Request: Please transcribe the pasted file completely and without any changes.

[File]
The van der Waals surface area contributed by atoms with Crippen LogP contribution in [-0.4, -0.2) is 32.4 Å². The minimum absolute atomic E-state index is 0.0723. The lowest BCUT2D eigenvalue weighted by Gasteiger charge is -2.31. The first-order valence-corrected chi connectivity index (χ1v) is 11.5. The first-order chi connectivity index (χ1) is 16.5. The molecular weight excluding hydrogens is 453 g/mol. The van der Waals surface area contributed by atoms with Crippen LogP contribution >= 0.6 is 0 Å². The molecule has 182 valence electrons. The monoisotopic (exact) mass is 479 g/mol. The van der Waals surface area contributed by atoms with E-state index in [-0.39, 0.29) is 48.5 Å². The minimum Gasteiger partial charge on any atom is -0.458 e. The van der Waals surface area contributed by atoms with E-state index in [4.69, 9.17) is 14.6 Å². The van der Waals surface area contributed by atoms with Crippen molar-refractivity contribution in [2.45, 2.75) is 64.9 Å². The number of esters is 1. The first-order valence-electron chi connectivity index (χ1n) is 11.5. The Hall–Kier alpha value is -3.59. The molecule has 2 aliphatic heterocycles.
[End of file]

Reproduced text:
The van der Waals surface area contributed by atoms with Crippen LogP contribution in [-0.4, -0.2) is 32.4 Å². The minimum absolute atomic E-state index is 0.0723. The lowest BCUT2D eigenvalue weighted by Gasteiger charge is -2.31. The first-order valence-corrected chi connectivity index (χ1v) is 11.5. The first-order chi connectivity index (χ1) is 16.5. The molecular weight excluding hydrogens is 453 g/mol. The van der Waals surface area contributed by atoms with Crippen LogP contribution >= 0.6 is 0 Å². The molecule has 182 valence electrons. The monoisotopic (exact) mass is 479 g/mol. The van der Waals surface area contributed by atoms with E-state index in [-0.39, 0.29) is 48.5 Å². The minimum Gasteiger partial charge on any atom is -0.458 e. The van der Waals surface area contributed by atoms with E-state index in [4.69, 9.17) is 14.6 Å². The van der Waals surface area contributed by atoms with Crippen molar-refractivity contribution in [2.45, 2.75) is 64.9 Å². The number of esters is 1. The first-order valence-electron chi connectivity index (χ1n) is 11.5. The Hall–Kier alpha value is -3.59. The molecule has 2 aliphatic heterocycles.